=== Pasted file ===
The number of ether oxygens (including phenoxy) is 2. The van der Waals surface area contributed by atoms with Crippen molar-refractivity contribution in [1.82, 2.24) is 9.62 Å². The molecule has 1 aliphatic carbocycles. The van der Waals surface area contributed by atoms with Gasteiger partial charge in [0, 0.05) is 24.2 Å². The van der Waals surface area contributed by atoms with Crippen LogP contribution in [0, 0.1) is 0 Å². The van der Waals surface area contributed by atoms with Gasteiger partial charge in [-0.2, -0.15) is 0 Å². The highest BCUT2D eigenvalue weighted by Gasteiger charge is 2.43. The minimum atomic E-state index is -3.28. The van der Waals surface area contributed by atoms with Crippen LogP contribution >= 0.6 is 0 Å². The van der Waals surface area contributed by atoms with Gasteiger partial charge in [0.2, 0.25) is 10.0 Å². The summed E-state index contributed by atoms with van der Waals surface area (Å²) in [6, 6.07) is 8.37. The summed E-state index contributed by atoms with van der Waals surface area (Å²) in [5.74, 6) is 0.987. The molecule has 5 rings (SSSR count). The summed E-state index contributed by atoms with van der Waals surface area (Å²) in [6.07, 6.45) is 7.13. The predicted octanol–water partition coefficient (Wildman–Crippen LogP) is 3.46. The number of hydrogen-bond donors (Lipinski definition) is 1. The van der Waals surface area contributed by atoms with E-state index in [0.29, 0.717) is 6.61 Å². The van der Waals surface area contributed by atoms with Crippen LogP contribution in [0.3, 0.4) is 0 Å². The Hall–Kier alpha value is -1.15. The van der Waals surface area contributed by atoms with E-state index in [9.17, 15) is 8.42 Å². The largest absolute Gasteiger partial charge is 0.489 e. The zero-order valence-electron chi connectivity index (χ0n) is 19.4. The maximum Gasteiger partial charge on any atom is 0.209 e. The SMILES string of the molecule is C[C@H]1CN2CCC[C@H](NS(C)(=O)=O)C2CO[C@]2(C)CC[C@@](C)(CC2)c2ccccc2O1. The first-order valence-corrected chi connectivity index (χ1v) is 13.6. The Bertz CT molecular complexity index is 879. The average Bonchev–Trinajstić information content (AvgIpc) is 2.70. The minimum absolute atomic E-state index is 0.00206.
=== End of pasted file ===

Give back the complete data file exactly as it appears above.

The number of ether oxygens (including phenoxy) is 2. The van der Waals surface area contributed by atoms with Crippen molar-refractivity contribution in [1.82, 2.24) is 9.62 Å². The molecule has 1 aliphatic carbocycles. The van der Waals surface area contributed by atoms with Gasteiger partial charge in [0, 0.05) is 24.2 Å². The van der Waals surface area contributed by atoms with Crippen LogP contribution in [0, 0.1) is 0 Å². The van der Waals surface area contributed by atoms with Gasteiger partial charge in [-0.2, -0.15) is 0 Å². The highest BCUT2D eigenvalue weighted by Gasteiger charge is 2.43. The minimum atomic E-state index is -3.28. The van der Waals surface area contributed by atoms with Crippen LogP contribution >= 0.6 is 0 Å². The van der Waals surface area contributed by atoms with Gasteiger partial charge in [0.2, 0.25) is 10.0 Å². The summed E-state index contributed by atoms with van der Waals surface area (Å²) in [6, 6.07) is 8.37. The summed E-state index contributed by atoms with van der Waals surface area (Å²) in [5.74, 6) is 0.987. The molecule has 5 rings (SSSR count). The summed E-state index contributed by atoms with van der Waals surface area (Å²) in [6.07, 6.45) is 7.13. The predicted octanol–water partition coefficient (Wildman–Crippen LogP) is 3.46. The number of hydrogen-bond donors (Lipinski definition) is 1. The van der Waals surface area contributed by atoms with E-state index in [0.29, 0.717) is 6.61 Å². The van der Waals surface area contributed by atoms with Crippen LogP contribution in [0.3, 0.4) is 0 Å². The Hall–Kier alpha value is -1.15. The van der Waals surface area contributed by atoms with E-state index in [9.17, 15) is 8.42 Å². The largest absolute Gasteiger partial charge is 0.489 e. The zero-order valence-electron chi connectivity index (χ0n) is 19.4. The maximum Gasteiger partial charge on any atom is 0.209 e. The SMILES string of the molecule is C[C@H]1CN2CCC[C@H](NS(C)(=O)=O)C2CO[C@]2(C)CC[C@@](C)(CC2)c2ccccc2O1. The first-order valence-corrected chi connectivity index (χ1v) is 13.6. The Bertz CT molecular complexity index is 879. The average Bonchev–Trinajstić information content (AvgIpc) is 2.70. The minimum absolute atomic E-state index is 0.00206.